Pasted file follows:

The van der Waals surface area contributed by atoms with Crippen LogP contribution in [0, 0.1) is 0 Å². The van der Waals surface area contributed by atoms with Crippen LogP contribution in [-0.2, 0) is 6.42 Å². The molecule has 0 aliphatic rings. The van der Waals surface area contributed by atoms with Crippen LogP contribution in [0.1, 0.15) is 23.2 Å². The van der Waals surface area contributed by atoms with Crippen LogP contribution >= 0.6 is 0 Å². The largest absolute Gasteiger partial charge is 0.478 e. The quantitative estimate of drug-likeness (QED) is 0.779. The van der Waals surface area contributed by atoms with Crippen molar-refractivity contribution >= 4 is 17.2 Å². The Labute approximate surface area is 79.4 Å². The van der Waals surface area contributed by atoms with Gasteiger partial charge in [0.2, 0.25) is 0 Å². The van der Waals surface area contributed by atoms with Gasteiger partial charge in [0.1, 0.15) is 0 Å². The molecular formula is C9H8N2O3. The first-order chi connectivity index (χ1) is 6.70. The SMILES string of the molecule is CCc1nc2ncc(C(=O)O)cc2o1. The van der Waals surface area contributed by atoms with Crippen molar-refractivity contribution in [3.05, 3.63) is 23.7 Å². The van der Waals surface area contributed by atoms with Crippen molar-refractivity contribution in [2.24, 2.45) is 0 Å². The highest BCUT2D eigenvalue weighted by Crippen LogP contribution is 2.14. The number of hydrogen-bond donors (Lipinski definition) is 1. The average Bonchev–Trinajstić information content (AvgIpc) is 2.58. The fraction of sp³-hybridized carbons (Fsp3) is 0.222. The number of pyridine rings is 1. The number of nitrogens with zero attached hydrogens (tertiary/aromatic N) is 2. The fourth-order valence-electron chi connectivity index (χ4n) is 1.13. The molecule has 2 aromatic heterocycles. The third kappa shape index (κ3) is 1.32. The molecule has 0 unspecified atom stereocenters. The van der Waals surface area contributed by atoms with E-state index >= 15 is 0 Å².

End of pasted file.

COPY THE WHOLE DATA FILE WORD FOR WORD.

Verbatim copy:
The van der Waals surface area contributed by atoms with Crippen LogP contribution in [0, 0.1) is 0 Å². The van der Waals surface area contributed by atoms with Crippen LogP contribution in [-0.2, 0) is 6.42 Å². The molecule has 0 aliphatic rings. The van der Waals surface area contributed by atoms with Crippen LogP contribution in [0.1, 0.15) is 23.2 Å². The van der Waals surface area contributed by atoms with Crippen LogP contribution >= 0.6 is 0 Å². The largest absolute Gasteiger partial charge is 0.478 e. The quantitative estimate of drug-likeness (QED) is 0.779. The van der Waals surface area contributed by atoms with Crippen molar-refractivity contribution >= 4 is 17.2 Å². The Labute approximate surface area is 79.4 Å². The van der Waals surface area contributed by atoms with Gasteiger partial charge in [0.2, 0.25) is 0 Å². The van der Waals surface area contributed by atoms with Gasteiger partial charge in [0.1, 0.15) is 0 Å². The molecular formula is C9H8N2O3. The first-order chi connectivity index (χ1) is 6.70. The SMILES string of the molecule is CCc1nc2ncc(C(=O)O)cc2o1. The van der Waals surface area contributed by atoms with Crippen molar-refractivity contribution in [3.05, 3.63) is 23.7 Å². The van der Waals surface area contributed by atoms with Crippen molar-refractivity contribution in [2.24, 2.45) is 0 Å². The highest BCUT2D eigenvalue weighted by Crippen LogP contribution is 2.14. The number of hydrogen-bond donors (Lipinski definition) is 1. The average Bonchev–Trinajstić information content (AvgIpc) is 2.58. The fraction of sp³-hybridized carbons (Fsp3) is 0.222. The number of pyridine rings is 1. The number of nitrogens with zero attached hydrogens (tertiary/aromatic N) is 2. The fourth-order valence-electron chi connectivity index (χ4n) is 1.13. The molecule has 2 aromatic heterocycles. The third kappa shape index (κ3) is 1.32. The molecule has 0 unspecified atom stereocenters. The van der Waals surface area contributed by atoms with E-state index >= 15 is 0 Å².